Isaac Asimov: “Little Lost Robot” (1947)
In general, I’m no fan of sci-fi, although I don’t avoid it. It just never did it for me. I was more in the fantasy realm after an childhood engaged in avid bouts of Dungeons & Dragons (and for some reason it seems that sci-fi and fantasy fans are never one and the same). But I had always heard of two great sci-fi short story authors who were considered great exemplars of the genre in which they wrote: Philip K. Dick and Isaac Asimov. So I was eager to sample a work by each.
From the start of Asimov’s “Little Lost Robot” I knew that I would like it, and that the fact of it involving the future and robots was largely incidental and not requisite to the enjoyment of the story. It was sauce on a great piece of meat, not sauce used to hide the poor quality of the meat it dressed. Asimov writes in an assured, if old-fashioned, manner and immediately draws the reader in by starting in medias res. As so many great detective stories do, this begins with experts being called in to solve a problem. In this case, the experts are a pair of mutually-antagonistic robopsychologists, including ornery Susan Calvin (a recurring Asimov character), who are tasked with finding a lost robot.
“Little Lost Robot” introduces Asimov’s now-famous “three laws of robotics,” established by scientists to protect humans against their own creations. The First Law is that a robot cannot harm a human, and must intervene if a human is in danger. The plot hinges upon the fact that a mining corporation has tinkered with a small group of robots and trimmed the first law, cutting out the second clause, because robots were interfering with the human miners, who needed to be exposed to blasts of radiation, too brief to be harmful, in order to conduct the mining. One of the robots who was tinkered with has suddenly disappeared, and now seems to be hiding among the 62 other physically identical robots who work for the corporation. Calvin fears that the robot could possibly endanger a human, while still following the first half of the First Law, by not deliberately harming a human but also not intervening to prevent harm. The robopsychologists must develop a test to determine which of the 63 robots is the outlier, without having to destroy them all and cost the corporation millions.
It’s a great setup, and I should pause for a moment to express just how influential Asimov was as a writer. He invented the term “robotics,” as the study of robots. He didn’t invent robots, of course, but so many of the ideas we have about robots, particularly in fiction, emerged from his pen. Just like George Romero’s Night of the Living Dead which established “rules” about how zombies are depicted in fiction, Asimov established, back in the 1940s and 50s, some by-now familiar tropes about robots—specifically, he foresaw just how much we would rely on them, and what could logically go wrong with our over-reliance on them in the future.
After interviewing the miners, Calvin finds one who, in a fit of anger, told the robot in question to “get lost,” which was meant metaphorically but was taken literally by the robot as an instruction. So the robot hid among the other robots. Asimov adds psychology to the robots, so that Calvin begins to believe the robot’s sense of superiority to humans keeps it in hiding, priding itself on outwitting them. She arranges for a human to be put into what appears to be a dangerous situation, in which a weight is falling upon them. Each robot with the second law programmed in place will be compelled to rush to save the human, even at risk to themselves. While Calvin is on the right track, the renegade robot is ahead of her. He has spoken with the other robots, rationalizing with them that they would be unable to save the human and thus die for nothing.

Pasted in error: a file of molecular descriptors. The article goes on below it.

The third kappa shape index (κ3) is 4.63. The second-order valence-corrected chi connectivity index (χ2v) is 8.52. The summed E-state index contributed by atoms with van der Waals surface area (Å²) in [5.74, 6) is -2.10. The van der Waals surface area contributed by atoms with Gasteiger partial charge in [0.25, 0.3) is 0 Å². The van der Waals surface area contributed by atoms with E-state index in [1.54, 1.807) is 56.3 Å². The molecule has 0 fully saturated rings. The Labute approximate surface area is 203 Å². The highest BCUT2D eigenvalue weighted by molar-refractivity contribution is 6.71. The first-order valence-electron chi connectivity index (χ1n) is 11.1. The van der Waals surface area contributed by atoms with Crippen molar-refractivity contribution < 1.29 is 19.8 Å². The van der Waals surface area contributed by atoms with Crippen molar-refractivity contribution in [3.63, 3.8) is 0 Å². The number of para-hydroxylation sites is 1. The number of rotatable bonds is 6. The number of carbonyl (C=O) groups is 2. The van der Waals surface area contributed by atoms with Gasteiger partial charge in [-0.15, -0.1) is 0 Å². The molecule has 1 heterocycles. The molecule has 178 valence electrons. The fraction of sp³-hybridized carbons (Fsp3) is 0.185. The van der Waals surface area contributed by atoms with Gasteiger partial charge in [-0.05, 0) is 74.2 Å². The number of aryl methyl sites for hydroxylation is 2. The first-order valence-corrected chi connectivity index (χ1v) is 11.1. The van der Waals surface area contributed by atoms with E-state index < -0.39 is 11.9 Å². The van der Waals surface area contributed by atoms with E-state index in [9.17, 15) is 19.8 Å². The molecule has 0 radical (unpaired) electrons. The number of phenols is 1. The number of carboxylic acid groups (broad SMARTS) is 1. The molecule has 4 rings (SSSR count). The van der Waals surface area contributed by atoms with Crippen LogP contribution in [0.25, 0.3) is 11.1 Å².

The situation is multifaceted, with an engaging mystery that has profound implications. Eventually Calvin manages to outsmart the robot, but not before Asimov’s main theme has been sounded: if robots become too intelligent, and if we rely on them too much, a) they might become too independent, and b) they might take over. It’s the theme of countless films, from 2001: A Space Odyssey to Terminator, but Asimov was the first to employ it, decades before it was a cliché. The implications of robots becoming too human is still present for today’s scientists, and our over-reliance is well-documented. We no longer bother trying to remember things, as our computers remember for us. If our computers one day were to become hostile to their “masters,” or were to suddenly forget everything we’ve saved in them—well, a phrase about a creek without a paddle comes to mind.
TagsAdina Verson Alexandra Trow Athol Fugard book reviews Broken Umbrella Theatre Ceci Fernandez Chris Bannow Devin Brain Dustin Wills Eric Ting Ethan Heard Family fiction Film Reviews Gabriel Levey Gordon Edelstein Ian Alderman International Festival of Arts & Ideas 2012 Jack Tamburri Kate Attwell Lileana Blain-Cruz Long Wharf Theater Mamoudou Athie Margot Bordelon Megan Keith Chenot Mickey Theis Mitchell Winter Monique Barbee music Musical Theater New Haven New Haven Review New Haven Theater Company poetry Public Readings short stories Short Story Playlist Steve Scarpa theater Theater Reviews William Shakespeare Yale Cabaret Yale Repertory Theater Yale School of Drama Yale Summer Cabaret